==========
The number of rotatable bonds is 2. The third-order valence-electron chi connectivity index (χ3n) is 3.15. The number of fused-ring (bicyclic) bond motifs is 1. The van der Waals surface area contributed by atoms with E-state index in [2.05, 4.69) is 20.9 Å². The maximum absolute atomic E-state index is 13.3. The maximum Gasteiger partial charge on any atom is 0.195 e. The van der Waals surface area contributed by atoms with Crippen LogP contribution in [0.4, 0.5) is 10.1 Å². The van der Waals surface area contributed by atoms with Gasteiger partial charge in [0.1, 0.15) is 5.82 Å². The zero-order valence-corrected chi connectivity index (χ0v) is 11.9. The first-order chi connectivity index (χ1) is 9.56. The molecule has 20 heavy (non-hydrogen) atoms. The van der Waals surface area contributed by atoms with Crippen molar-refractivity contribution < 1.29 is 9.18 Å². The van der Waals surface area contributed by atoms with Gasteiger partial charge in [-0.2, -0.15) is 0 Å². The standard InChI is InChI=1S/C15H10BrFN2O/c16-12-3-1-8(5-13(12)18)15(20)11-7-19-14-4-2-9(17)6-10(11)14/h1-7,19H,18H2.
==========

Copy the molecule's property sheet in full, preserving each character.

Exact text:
The number of rotatable bonds is 2. The third-order valence-electron chi connectivity index (χ3n) is 3.15. The number of fused-ring (bicyclic) bond motifs is 1. The van der Waals surface area contributed by atoms with E-state index in [2.05, 4.69) is 20.9 Å². The maximum absolute atomic E-state index is 13.3. The maximum Gasteiger partial charge on any atom is 0.195 e. The van der Waals surface area contributed by atoms with Crippen LogP contribution in [0.4, 0.5) is 10.1 Å². The van der Waals surface area contributed by atoms with Gasteiger partial charge in [0.1, 0.15) is 5.82 Å². The zero-order valence-corrected chi connectivity index (χ0v) is 11.9. The first-order chi connectivity index (χ1) is 9.56. The molecule has 20 heavy (non-hydrogen) atoms. The van der Waals surface area contributed by atoms with Crippen molar-refractivity contribution < 1.29 is 9.18 Å². The van der Waals surface area contributed by atoms with Gasteiger partial charge in [-0.2, -0.15) is 0 Å². The standard InChI is InChI=1S/C15H10BrFN2O/c16-12-3-1-8(5-13(12)18)15(20)11-7-19-14-4-2-9(17)6-10(11)14/h1-7,19H,18H2.